Tuesday, May 22, 2012

What is the limitations/laches period for Lanham Act false advertising claims?

The court doesn't fully resolve the issue here, but provides a nice overview of the 9th Circuit case law at least.

ThermoLife Intern., LLC v. Gaspari Nutrition, Inc., 2012 WL 1752977 (D. Ariz.)

The parties compete to market dietary supplements.  ThermoLife alleged that Gaspari falsely marketed Novedex XT, Halodrol Liquigels, Halodrol MT, and SuperPump 250 products—as safe, natural, containing certain ingredients (Halodrol: 95% 3,4–divanillytetrahydrofuran; SuperPump: terkesterone), compliant with the federal Dietary Supplement Health and Education Act of 1994 (DSHEA), and legal.  In 2010, however, the FDA stated that Novedex XT and Halodrol products were not DSHEA compliant.  ThermoLife also alleged that the products contained unsafe materials that were not naturally occurring.  It also alleged that, according to its tests, commercial production of 95% 3,4–divanillytetrahydrofuran was cost prohibitive, and that therefore Halodrol could not actually contain that concentration.  Further, ThermoLife alleged that its tests of SuperPump didn’t detect any turkesterone, and that if there was in fact any in the product it couldn’t be enough to be an effective dose.  It claimed to have an exclusive distribution agreement with the only company known to produce turkesterone for use in dietary supplements.

ThermoLife also alleged that Gaspari improperly prevented it from attending and exhibiting at the 2009 Mr. Olympia Weekend Expo bodybuilding competition and trade show by contacting American Media, Inc., the organizer of the event, and threatening to pull its advertising if ThermoLife was allowed to exhibit at the event, causing ThermoLife lost business opportunities and unrecoupable preparatory costs.

Gaspari began with, sigh, a standing argument that ThermoLife didn’t sufficiently allege direct competition or anything beyond speculative injury.  To the contrary, ThermoLife specifically alleged that it sold directly competing products.  Gaspari attempted to narrowly define the universe of “competitive” products to “only products which are effectively identical and advertised as such is unavailing. Plaintiff's allegations that both Plaintiff and Defendant sold dietary supplements containing similar ingredients, serving similar purposes, and targeting a specific audience (here, competitive and amateur bodybuilders) is sufficient to allege direct competition and justify the presumption of competitive injury at the motion to dismiss stage.”  The allegations raised a presumption of injury through sales diversion and loss of goodwill to Gaspari sufficient to confer standing.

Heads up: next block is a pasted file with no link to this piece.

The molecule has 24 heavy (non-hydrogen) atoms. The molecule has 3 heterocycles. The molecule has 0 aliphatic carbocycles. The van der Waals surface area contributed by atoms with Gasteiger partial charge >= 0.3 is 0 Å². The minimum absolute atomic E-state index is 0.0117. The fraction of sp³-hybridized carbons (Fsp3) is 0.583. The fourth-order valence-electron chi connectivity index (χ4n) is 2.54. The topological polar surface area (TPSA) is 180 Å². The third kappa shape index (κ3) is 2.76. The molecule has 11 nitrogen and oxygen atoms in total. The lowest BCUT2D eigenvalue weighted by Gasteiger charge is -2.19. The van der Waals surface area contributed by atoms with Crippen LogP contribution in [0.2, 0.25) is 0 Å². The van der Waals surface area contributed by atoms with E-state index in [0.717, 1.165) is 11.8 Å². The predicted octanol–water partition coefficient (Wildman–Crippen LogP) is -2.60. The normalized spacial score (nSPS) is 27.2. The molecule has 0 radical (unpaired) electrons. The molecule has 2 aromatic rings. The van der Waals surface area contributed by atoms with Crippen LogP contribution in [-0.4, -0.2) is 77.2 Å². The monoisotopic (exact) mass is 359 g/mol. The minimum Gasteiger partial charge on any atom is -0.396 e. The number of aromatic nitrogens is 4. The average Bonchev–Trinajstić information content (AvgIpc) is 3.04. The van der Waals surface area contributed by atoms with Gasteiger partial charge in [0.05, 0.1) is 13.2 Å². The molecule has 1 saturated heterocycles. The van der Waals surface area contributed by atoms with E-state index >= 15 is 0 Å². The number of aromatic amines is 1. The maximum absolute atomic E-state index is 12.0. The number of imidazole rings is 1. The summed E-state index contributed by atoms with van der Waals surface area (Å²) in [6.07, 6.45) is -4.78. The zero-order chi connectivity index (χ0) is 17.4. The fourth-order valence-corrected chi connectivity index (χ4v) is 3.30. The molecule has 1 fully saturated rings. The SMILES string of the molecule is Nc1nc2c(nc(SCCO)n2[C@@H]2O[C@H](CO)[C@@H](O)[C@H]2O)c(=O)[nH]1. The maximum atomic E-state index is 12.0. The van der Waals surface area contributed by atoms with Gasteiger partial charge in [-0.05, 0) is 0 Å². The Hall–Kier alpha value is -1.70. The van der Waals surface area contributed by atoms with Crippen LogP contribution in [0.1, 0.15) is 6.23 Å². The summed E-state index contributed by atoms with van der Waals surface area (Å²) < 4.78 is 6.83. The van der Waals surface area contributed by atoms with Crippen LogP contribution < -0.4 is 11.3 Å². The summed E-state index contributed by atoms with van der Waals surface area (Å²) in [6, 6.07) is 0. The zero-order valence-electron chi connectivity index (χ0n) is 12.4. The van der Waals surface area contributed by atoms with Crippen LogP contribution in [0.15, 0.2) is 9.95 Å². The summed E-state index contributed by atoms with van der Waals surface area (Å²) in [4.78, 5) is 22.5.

Gaspari then argued that the claims were barred by the statute of limitations, borrowed from the one-year period under the Arizona Consumer Fraud Act.  Ninth Circuit precedent suggests but does not mandate that the proper analysis is laches instead of an absolute bar, but the court didn’t need to resolve that because the court agreed that Arizona’s 3-year fraud limitations period was instead the proper period.  Though ThermoLife alleged false statements as far back as 2007, the pleadings didn’t disclose that it discovered then that the statements were false. It was plausible to infer that ThermoLife discovered the falsity when recalls of Gaspari’s products began in 2009 and 2010, and ThermoLife conducted its independent tests in 2009, all of which fell within the 3-year period (the suit was filed in 2011).  Thus the complaint couldn’t be dismissed as time-barred.

On tortious interference, Gaspari argued that ThermoLife failed to allege any specific party with which it expected to do business or any specific damages (though Gaspari didn’t move to dismiss the claim of tortious interference with ThermoLife’s relationship with American Media, Inc.).  The court agreed: the only assertions that ThermoLife would have earned business at the Expo were conclusory; the mere hope of business is insufficient.

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